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ERIC Number: ED344074
Record Type: RIE
Publication Date: 1992-Apr-23
Pages: 21
Abstractor: N/A
Reference Count: N/A
Heroes or Villains? A Comparison of Proprietary School and Public Sector Outcomes.
Moore, Richard W.
How can policy makers and the public judge whether proprietary schools are heroes or villains? A review of six studies on proprietaries and two studies conducted in Minnesota attempted to answer the question. Five of the six studies examined reported that proprietary schools students are more likely to complete a program than public school students. However, proprietary graduates appeared slightly more likely to experience unemployment than public vocational graduates. Mixed research findings seem to indicate that proprietary graduates may earn higher initial wages, but these differences disappear; in some cases, they may end up earning less than community college or vocational school graduates. The Minnesota studies showed that proprietary graduates felt much stronger in cognitive development and leadership ability after their coursework, compared to a cohort of public two-year college students. These results show that proprietary schools cannot be regarded as either heroes or villains. As the number of schools change with shifting demographics and changes in regulatory policy, overall performance will vary. The analysis leads to five conclusions: (1) proprietaries are performing about the same as public institutions; (2) policy makers should fund the creation of more national data sets measuring comprehensive samples; (3) schools should be held accountable for outcome measures; (4) the impact of proprietaries on students' personal development should receive research attention; and (5) research should examine proprietaries in depth. (Two tables provide the following information for the six studies: population, comparison groups, limits, completion, placement and employment, and earnings. A 14-item reference list is included.) (NLA)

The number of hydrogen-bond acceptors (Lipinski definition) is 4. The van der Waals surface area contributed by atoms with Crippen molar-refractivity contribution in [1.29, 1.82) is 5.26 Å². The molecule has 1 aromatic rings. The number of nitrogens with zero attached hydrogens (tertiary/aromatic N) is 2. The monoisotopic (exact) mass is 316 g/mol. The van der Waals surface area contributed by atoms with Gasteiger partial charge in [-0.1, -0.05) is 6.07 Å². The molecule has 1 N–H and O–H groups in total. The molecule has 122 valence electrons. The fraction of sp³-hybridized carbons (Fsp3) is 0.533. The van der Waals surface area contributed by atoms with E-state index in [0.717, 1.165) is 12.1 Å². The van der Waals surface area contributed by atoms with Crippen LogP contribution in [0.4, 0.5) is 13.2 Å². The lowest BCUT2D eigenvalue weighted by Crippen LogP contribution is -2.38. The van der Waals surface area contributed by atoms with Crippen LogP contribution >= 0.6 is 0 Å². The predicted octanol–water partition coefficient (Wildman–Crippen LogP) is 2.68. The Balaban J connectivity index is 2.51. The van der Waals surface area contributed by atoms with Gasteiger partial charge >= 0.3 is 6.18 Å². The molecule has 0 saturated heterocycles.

Publication Type: Speeches/Meeting Papers; Information Analyses
Education Level: N/A
Audience: N/A
Language: English
Sponsor: N/A
Authoring Institution: N/A
Identifiers: Minnesota
Note: Paper presented at the Annual Meeting of the American Educational Research Association (San Francisco, CA, April 23, 1992).